“I came to Iowa and it’s like, ‘Wow, we win at wrestling.’ We were third (at NCAAs) that year,” Nicolls said. “But then we won the next nine years.”

Fast forward four-plus decades.

Nicolls, now 61, is a real-estate magnate. He operates Monarch Investments, which owns and operates 57,000 apartment units across 22 states. A passionate Hawkeye wrestling fan who observed Gable’s historic decades of dominance (15 NCAA titles in 21 years) wants to see Iowa firmly back on top again.

So, a few years back as Penn State continued to rack up NCAA titles, Nicolls reached out to Brands and asked how he could help. The next day, Brands hopped in a truck and headed to Colorado. They discussed the idea of a new world-class wrestling facility. Over breakfast, Nicolls told Brands he would commit $1 million to the project.

The ball was officially rolling.

As fundraising momentum has grown, Nicolls has since upped his personal commitment to $3 million.

The arrival of Spencer Lee, a three-time age-level world champion, and the positive momentum created since signaled to Nicolls that Brands had the program on the right track. He didn’t want to see Iowa fall behind in facilities. Other Big Ten programs like Penn State, Michigan and Ohio State have invested heavily in recent years in state-of-the-art wrestling facilities. Oklahoma State is trying to raise funds for a $40 million wrestling facility.

“There’s a lot of camaraderie with the team and a lot of excitement when you’re winning," Nicolls said. “(Brands) made those changes. But the one thing he can’t do is build a facility brick by brick. He needs helps with that.”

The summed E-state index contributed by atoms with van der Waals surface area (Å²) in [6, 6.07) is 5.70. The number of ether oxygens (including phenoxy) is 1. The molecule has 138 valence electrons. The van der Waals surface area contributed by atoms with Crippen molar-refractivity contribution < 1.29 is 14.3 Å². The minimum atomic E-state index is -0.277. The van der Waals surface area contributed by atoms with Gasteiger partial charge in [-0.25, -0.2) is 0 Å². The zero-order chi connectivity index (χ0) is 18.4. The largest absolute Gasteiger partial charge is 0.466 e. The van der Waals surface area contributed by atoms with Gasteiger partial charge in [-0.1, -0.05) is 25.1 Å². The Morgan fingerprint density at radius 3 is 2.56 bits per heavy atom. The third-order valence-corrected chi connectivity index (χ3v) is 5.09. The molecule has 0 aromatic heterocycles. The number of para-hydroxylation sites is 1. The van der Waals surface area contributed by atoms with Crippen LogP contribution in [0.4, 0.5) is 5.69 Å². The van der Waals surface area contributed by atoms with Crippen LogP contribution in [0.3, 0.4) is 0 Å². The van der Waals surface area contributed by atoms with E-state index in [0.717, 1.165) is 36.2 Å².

Nicolls challenged a group of Iowa investors to help fund the project. About 20 to 25, Nicolls estimated, have combined to generate another $2 million in commitments. Adding Nicolls' $3 million, that’s $5 million alone from his group.

Collins said others have caught wind of Nicolls' efforts, and now the total funds raised for the facility is just under $10 million. So, UI is basically halfway home before even getting the regents' approval.

"Great job by our administration, our wrestling program, fans and very important donors to get that thing going and the way it’s humming," Brands said Tuesday. "We’re working hard on it every day."

Assuming the OK comes next week, the university's hope is that more Hawkeye wrestling supporters emerge to write some big checks. 

Nicolls won't stop his efforts, either. As he put it, he will “be banging on doors" to get more fans on board, whether it's $100 or $100,000 at a time.

“A lot of people don’t know how good of guys Tom and Terry (Brands) and the whole staff are. Once you get to know them a little bit, you just want to work that much harder,” Nicolls said. “Because they really work their asses off for their guys and for the school. And you just want to join that kind of energy.”

Hawkeyes columnist Chad Leistikow has covered sports for 25 years with The Des Moines Register, USA TODAY and Iowa City Press-Citizen. Follow @ChadLeistikow on Twitter.